The March meeting of Cookbook Club was a Sunday brunch, with the express purpose of eating the Super French Toast in Ottolenghi's Plenty More. I thought it was the right occasion to push a secondary fig agenda. Of course Ottolenghi could assist, with a recipe for 'roasted figs with pomegranate molasses and orange zest' tucked into the Sweetened section of Plenty More.
Michael helpfully picked up the ingredients on Saturday, and that had me in good shape to cobble it all together on Sunday morning in less than an hour. A little whisking and chopping, 30 minutes' maceration passed with simmering and more whisking, 10 minutes under the grill and we had a handsome side dish all packed up and ready to be cycled over to our hosts. I was a little skeptical that a brief grilling would produce the soft, glistening figs pictured in the cookbook, but mine were a very respectable mimic.
The Super French Toast demonstrates that Ottolenghi is as devoted to fats as he is to fresh produce - he manages to saturate thick brioche slices with custard, set it by baking, then fry it all in butter. It's a once-in-a-lifetime experience, and one that was complemented by these grilled figs. The sour, slightly bitter flavour of this particular bottle of pomegranate molasses was a welcome respite from layer-upon-layer of dairy fat.
Super French Toast might need sour fruits, but sour fruits don't need Super French Toast - I reckon I'll find other occasions to grill figs like this again.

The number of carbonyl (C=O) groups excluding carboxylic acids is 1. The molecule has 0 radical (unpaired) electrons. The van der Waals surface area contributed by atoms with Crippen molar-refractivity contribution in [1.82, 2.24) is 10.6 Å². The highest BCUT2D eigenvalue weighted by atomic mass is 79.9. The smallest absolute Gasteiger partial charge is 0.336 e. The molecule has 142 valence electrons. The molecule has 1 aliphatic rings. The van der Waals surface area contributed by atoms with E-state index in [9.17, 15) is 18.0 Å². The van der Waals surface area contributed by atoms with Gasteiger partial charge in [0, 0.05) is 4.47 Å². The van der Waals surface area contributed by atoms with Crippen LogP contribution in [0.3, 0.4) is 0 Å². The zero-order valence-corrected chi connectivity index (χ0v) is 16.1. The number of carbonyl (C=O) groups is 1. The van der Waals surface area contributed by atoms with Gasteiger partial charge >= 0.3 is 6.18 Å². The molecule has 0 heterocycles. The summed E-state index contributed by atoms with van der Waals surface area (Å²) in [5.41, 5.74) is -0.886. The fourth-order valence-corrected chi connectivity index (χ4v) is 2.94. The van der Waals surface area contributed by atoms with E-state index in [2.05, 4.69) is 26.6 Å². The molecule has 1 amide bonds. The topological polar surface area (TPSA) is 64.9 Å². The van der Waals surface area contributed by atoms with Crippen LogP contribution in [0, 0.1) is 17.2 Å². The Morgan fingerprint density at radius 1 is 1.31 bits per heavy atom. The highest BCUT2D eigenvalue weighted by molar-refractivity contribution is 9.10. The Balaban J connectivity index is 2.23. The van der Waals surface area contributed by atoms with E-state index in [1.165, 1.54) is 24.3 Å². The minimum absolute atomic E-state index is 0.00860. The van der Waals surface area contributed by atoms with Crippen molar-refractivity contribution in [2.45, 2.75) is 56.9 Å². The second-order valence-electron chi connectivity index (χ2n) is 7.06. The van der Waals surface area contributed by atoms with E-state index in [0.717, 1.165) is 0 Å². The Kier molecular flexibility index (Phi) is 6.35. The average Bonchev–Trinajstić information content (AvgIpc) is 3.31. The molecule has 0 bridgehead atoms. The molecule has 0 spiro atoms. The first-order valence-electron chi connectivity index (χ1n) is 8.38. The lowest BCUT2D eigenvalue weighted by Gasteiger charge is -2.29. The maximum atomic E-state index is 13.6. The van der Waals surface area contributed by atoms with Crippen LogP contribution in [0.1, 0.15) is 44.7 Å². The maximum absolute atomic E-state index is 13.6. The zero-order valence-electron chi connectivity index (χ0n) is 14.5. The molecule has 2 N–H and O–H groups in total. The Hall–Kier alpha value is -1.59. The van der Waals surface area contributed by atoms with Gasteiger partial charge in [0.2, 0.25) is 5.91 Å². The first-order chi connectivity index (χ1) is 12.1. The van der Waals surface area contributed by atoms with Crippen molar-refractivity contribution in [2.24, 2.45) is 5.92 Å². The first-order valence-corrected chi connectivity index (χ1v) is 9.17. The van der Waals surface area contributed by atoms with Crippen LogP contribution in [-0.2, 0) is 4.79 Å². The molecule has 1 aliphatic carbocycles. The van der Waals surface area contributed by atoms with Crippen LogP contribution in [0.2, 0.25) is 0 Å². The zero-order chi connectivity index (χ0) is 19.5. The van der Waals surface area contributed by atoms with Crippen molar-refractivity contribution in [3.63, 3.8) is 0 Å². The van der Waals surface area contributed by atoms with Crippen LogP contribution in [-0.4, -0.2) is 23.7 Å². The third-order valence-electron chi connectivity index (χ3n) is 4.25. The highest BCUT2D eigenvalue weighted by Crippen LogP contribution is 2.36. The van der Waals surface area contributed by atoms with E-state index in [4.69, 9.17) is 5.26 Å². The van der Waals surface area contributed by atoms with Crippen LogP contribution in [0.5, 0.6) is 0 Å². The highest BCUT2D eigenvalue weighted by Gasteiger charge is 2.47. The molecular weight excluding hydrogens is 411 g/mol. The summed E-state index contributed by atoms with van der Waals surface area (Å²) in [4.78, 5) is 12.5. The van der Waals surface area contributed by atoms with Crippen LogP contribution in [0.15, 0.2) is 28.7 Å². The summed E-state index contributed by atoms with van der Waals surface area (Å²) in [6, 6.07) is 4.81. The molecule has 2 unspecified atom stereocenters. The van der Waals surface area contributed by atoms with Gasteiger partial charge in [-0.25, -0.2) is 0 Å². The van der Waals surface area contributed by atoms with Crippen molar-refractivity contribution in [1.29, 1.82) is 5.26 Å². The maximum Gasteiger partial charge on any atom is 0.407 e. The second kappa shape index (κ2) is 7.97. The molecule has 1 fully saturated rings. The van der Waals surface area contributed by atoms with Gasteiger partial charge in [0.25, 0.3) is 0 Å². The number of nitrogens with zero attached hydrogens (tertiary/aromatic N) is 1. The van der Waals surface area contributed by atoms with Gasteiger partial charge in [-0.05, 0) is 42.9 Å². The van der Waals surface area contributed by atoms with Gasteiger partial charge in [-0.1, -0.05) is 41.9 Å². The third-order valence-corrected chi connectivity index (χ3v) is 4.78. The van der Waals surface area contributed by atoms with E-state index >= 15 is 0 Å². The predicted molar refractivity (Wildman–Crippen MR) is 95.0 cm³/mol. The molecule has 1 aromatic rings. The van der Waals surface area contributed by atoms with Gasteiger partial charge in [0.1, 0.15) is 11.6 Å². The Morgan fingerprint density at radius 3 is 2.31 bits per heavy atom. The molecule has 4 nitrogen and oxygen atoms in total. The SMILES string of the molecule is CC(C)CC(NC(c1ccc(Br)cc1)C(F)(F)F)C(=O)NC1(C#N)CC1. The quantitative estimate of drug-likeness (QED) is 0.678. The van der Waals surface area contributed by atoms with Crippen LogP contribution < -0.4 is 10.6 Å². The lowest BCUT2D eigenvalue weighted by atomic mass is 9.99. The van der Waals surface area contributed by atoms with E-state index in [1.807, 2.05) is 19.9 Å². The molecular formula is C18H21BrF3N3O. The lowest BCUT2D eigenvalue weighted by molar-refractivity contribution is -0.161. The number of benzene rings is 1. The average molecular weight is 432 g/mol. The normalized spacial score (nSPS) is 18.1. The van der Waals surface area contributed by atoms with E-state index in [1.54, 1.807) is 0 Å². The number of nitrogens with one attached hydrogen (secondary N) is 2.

Grilled figs in pomegranate syrup
(very slightly adapted from a recipe in Yotam Ottolenghi's Plenty More)
1/3 cup pomegranate molasses
1 1/2 tablespoons lemon juice
1/3 cup brown sugar
pinch of salt
1 1/2 tablespoons water
12 ripe figs, cut in half lengthways
~8 stems fresh thyme
rind of 1-2 oranges, finely shredded
150g Greek yoghurt
1 1/2 tablespoons icing sugar
In a medium-large bowl, whisk together the pomegranate molasses, lemon juice, one third of the brown sugar, the salt and the water. Once the sugar is dissolved, toss through the figs, thyme and orange rind. Allow the mixture to rest and macerate for 30 minutes.
Place the mascarpone and yoghurt in a small bowl and sift over the icing sugar. Whisk it all together until smooth, and then refrigerate the mixture until serving time.
Pick the figs out of the bowl one-by-one and place them cut-side-up in a medium-large baking dish (reserve the marinade that remains in the bottom of the bowl). Sprinkle the remaining brown sugar over the figs and then place them under a hot grill. Grill them until the sugar has melted and the figs have softened. This may take around 10 minutes, but keep a close eye on them to ensure they don't burn!
Pour the marinade from the bowl of figs into a small saucepan. Bring it to the boil and simmer it until the sauce has reduced by half and 'has the consistency of runny honey'. Pick out the whole thyme sprigs.
To serve place the figs on individual plates, pour over the pomegranate reduction and spoon on the yoghurt cream. Ottolenghi also garnishes the figs with fresh thyme leaves and finely grated orange rind.